Phacelia incana - Brand
Western Phacelia
Taxonomic Status: Accepted
Related ITIS Name(s): Phacelia incana Brand (TSN 31543)
Unique Identifier: ELEMENT_GLOBAL.2.140602
Element Code: PDHYD0C270
Informal Taxonomy: Plants, Vascular - Flowering Plants - Waterleaf Family
 
Kingdom Phylum Class Order Family Genus
Plantae Anthophyta Dicotyledoneae Solanales Hydrophyllaceae Phacelia
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Concept Reference
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Concept Reference: Kartesz, J.T. 1994. A synonymized checklist of the vascular flora of the United States, Canada, and Greenland. 2nd edition. 2 vols. Timber Press, Portland, OR.
Concept Reference Code: B94KAR01HQUS
Name Used in Concept Reference: Phacelia incana
Conservation Status
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NatureServe Status

Global Status: G3G4
Global Status Last Reviewed: 23Mar2000
Global Status Last Changed: 23Mar2000
Rounded Global Status: G3 - Vulnerable
Reasons: It is locally abundant in Nevada and rare in Colorado, Wyoming, Montana, and Utah. Due to the commonness of its generalized habitat and inconspicuous habit, it may be more common than previously thought. No status information is available from Idaho. Some locations are potentially threatened by mining, exotic species encroachment, and erosion.
Nation: United States
National Status: N3N4

U.S. & Canada State/Province Status
United States Colorado (S1), Idaho (SNR), Montana (S2), Nevada (S3), Utah (S2), Wyoming (S1)

Other Statuses

NatureServe Global Conservation Status Factors

Range Extent Comments: Occurs from eastern Nevada and central Idaho to southwestern Montana, southern Wyoming, northwestern Colorado, and western Utah.

Number of Occurrences:  
Number of Occurrences Comments: There are seven occurrences in Montana (MNHP 1998). Wyoming NDD (1998) reports six extant locations and 2 vague historical records. Occurrence data is not available for Idaho, Colorado, Utah and Nevada. It is reported from a total of 13 counties in the three later states (Weber and Wittmann 1996; Welsh et al. 1993; NNHP 1998). Nevada Heritage Program does not track occurrences, as it is considered likely to be fairly common in the state due to its generalized habitat and large geographic range in eastern Nevada (Jim Morefield pers. comm., March 2000)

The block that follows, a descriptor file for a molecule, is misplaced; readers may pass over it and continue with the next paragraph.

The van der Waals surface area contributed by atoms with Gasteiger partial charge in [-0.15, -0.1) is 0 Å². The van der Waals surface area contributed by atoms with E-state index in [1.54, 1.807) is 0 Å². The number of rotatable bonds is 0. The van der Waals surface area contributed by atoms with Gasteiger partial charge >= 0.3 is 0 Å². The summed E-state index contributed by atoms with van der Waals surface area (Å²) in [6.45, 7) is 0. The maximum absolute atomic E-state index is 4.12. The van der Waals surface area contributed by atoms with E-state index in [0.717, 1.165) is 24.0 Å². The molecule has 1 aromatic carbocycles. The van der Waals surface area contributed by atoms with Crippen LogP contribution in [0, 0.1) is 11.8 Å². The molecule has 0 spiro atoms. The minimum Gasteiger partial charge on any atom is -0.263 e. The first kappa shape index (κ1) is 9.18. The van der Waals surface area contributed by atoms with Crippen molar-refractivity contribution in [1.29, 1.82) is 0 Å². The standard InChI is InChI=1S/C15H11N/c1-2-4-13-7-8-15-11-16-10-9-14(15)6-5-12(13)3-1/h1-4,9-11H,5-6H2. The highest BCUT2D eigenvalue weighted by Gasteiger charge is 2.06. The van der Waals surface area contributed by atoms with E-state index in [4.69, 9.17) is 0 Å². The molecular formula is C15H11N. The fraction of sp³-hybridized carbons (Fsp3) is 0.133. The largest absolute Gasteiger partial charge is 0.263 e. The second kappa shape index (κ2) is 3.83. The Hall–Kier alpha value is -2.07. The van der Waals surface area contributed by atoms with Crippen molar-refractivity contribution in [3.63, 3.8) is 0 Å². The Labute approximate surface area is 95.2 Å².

Population Size Comments: There are approximately 5000 individuals found at the seven occurrences in Montana (MNHP 1998). Wyoming populations number in the low thousands in small areas (WYNDD 1998). The species occupies small areas even if numbers exceed 10,000.

Overall Threat Impact Comments: Some locations are in areas of active mining and vulnerable to exotic annual species encroachment (MNHP 1998). Also the steep, slopes which support this species may be vulnerable to erosion under moderate to heavy use (WYNDD 1998).

Short-term Trend: Unknown

Intrinsic Vulnerability Comments: Rocky slopes are fairly resilient.

Other NatureServe Conservation Status Information

Distribution
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Global Range: Occurs from eastern Nevada and central Idaho to southwestern Montana, southern Wyoming, northwestern Colorado, and western Utah.